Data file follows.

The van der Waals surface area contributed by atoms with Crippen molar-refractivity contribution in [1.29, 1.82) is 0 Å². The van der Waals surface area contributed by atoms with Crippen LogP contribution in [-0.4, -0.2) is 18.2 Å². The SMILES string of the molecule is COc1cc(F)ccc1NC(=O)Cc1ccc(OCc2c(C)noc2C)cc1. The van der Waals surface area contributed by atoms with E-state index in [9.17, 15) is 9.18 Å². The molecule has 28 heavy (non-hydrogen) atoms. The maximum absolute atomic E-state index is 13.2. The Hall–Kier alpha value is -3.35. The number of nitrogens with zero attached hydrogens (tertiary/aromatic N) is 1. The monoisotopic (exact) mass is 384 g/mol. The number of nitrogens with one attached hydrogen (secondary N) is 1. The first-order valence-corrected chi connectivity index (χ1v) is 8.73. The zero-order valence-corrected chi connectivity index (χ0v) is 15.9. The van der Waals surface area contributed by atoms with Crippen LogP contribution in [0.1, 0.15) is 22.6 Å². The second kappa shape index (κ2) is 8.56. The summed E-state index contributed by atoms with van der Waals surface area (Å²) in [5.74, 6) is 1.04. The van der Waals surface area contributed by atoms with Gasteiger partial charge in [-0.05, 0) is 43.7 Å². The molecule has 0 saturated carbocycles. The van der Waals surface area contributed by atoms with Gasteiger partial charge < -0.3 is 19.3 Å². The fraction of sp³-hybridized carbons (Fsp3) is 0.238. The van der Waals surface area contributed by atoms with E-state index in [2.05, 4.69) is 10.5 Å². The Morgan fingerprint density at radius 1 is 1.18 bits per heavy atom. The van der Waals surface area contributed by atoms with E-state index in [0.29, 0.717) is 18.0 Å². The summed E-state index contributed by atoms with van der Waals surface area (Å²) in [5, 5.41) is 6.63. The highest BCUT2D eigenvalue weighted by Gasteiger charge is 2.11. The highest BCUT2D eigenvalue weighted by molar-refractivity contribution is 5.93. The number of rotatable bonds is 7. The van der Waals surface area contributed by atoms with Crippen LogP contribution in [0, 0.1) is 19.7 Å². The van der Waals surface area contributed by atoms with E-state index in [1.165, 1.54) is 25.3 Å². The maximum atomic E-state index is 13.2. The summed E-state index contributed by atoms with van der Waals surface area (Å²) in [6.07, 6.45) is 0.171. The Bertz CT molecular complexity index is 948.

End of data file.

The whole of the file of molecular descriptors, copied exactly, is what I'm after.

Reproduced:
The van der Waals surface area contributed by atoms with Crippen molar-refractivity contribution in [1.29, 1.82) is 0 Å². The van der Waals surface area contributed by atoms with Crippen LogP contribution in [-0.4, -0.2) is 18.2 Å². The SMILES string of the molecule is COc1cc(F)ccc1NC(=O)Cc1ccc(OCc2c(C)noc2C)cc1. The van der Waals surface area contributed by atoms with E-state index in [9.17, 15) is 9.18 Å². The molecule has 28 heavy (non-hydrogen) atoms. The maximum absolute atomic E-state index is 13.2. The Hall–Kier alpha value is -3.35. The number of nitrogens with zero attached hydrogens (tertiary/aromatic N) is 1. The monoisotopic (exact) mass is 384 g/mol. The number of nitrogens with one attached hydrogen (secondary N) is 1. The first-order valence-corrected chi connectivity index (χ1v) is 8.73. The zero-order valence-corrected chi connectivity index (χ0v) is 15.9. The van der Waals surface area contributed by atoms with Crippen LogP contribution in [0.1, 0.15) is 22.6 Å². The second kappa shape index (κ2) is 8.56. The summed E-state index contributed by atoms with van der Waals surface area (Å²) in [5.74, 6) is 1.04. The van der Waals surface area contributed by atoms with Gasteiger partial charge in [-0.05, 0) is 43.7 Å². The molecule has 0 saturated carbocycles. The van der Waals surface area contributed by atoms with Gasteiger partial charge < -0.3 is 19.3 Å². The fraction of sp³-hybridized carbons (Fsp3) is 0.238. The van der Waals surface area contributed by atoms with E-state index in [2.05, 4.69) is 10.5 Å². The Morgan fingerprint density at radius 1 is 1.18 bits per heavy atom. The van der Waals surface area contributed by atoms with E-state index in [0.29, 0.717) is 18.0 Å². The summed E-state index contributed by atoms with van der Waals surface area (Å²) in [5, 5.41) is 6.63. The highest BCUT2D eigenvalue weighted by Gasteiger charge is 2.11. The highest BCUT2D eigenvalue weighted by molar-refractivity contribution is 5.93. The number of rotatable bonds is 7. The van der Waals surface area contributed by atoms with Crippen LogP contribution in [0, 0.1) is 19.7 Å². The van der Waals surface area contributed by atoms with E-state index in [1.165, 1.54) is 25.3 Å². The maximum atomic E-state index is 13.2. The summed E-state index contributed by atoms with van der Waals surface area (Å²) in [6.07, 6.45) is 0.171. The Bertz CT molecular complexity index is 948.